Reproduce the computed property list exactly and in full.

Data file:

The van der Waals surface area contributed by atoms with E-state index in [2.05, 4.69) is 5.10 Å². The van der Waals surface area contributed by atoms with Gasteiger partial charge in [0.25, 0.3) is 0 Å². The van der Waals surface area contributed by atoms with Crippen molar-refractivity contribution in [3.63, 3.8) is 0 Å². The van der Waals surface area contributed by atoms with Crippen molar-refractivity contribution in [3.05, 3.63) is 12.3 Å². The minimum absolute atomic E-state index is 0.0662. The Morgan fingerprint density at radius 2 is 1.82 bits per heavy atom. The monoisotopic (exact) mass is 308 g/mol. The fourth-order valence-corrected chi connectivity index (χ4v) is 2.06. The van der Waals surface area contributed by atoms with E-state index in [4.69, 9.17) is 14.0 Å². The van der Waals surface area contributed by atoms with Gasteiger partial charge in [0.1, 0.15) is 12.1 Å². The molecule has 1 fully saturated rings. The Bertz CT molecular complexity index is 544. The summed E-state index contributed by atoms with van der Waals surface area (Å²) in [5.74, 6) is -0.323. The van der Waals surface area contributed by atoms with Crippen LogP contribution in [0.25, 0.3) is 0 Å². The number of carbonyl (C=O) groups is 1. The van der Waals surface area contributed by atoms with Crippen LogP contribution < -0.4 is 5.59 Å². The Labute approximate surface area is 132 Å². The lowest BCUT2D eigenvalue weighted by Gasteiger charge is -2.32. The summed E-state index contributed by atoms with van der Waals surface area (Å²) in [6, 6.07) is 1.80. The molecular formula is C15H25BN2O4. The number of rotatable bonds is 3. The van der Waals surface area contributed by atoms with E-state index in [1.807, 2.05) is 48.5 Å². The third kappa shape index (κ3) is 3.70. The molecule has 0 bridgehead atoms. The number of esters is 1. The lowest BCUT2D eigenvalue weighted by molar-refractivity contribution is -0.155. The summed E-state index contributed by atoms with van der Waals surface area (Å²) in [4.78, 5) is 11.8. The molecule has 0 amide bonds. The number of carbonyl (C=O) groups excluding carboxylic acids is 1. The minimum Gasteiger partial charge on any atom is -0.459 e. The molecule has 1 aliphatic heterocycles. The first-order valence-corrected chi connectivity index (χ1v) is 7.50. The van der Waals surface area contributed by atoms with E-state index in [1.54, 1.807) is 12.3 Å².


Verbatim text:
The van der Waals surface area contributed by atoms with E-state index in [2.05, 4.69) is 5.10 Å². The van der Waals surface area contributed by atoms with Gasteiger partial charge in [0.25, 0.3) is 0 Å². The van der Waals surface area contributed by atoms with Crippen molar-refractivity contribution in [3.63, 3.8) is 0 Å². The van der Waals surface area contributed by atoms with Crippen molar-refractivity contribution in [3.05, 3.63) is 12.3 Å². The minimum absolute atomic E-state index is 0.0662. The Morgan fingerprint density at radius 2 is 1.82 bits per heavy atom. The monoisotopic (exact) mass is 308 g/mol. The fourth-order valence-corrected chi connectivity index (χ4v) is 2.06. The van der Waals surface area contributed by atoms with E-state index in [4.69, 9.17) is 14.0 Å². The van der Waals surface area contributed by atoms with Gasteiger partial charge in [0.1, 0.15) is 12.1 Å². The molecule has 1 fully saturated rings. The Bertz CT molecular complexity index is 544. The summed E-state index contributed by atoms with van der Waals surface area (Å²) in [5.74, 6) is -0.323. The van der Waals surface area contributed by atoms with Crippen LogP contribution in [0.25, 0.3) is 0 Å². The number of carbonyl (C=O) groups is 1. The van der Waals surface area contributed by atoms with Crippen LogP contribution < -0.4 is 5.59 Å². The Labute approximate surface area is 132 Å². The lowest BCUT2D eigenvalue weighted by Gasteiger charge is -2.32. The summed E-state index contributed by atoms with van der Waals surface area (Å²) in [6, 6.07) is 1.80. The molecular formula is C15H25BN2O4. The number of rotatable bonds is 3. The van der Waals surface area contributed by atoms with E-state index in [1.807, 2.05) is 48.5 Å². The third kappa shape index (κ3) is 3.70. The molecule has 0 bridgehead atoms. The number of esters is 1. The lowest BCUT2D eigenvalue weighted by molar-refractivity contribution is -0.155. The summed E-state index contributed by atoms with van der Waals surface area (Å²) in [4.78, 5) is 11.8. The molecule has 0 amide bonds. The number of carbonyl (C=O) groups excluding carboxylic acids is 1. The minimum Gasteiger partial charge on any atom is -0.459 e. The molecule has 1 aliphatic heterocycles. The first-order valence-corrected chi connectivity index (χ1v) is 7.50. The van der Waals surface area contributed by atoms with E-state index in [1.54, 1.807) is 12.3 Å².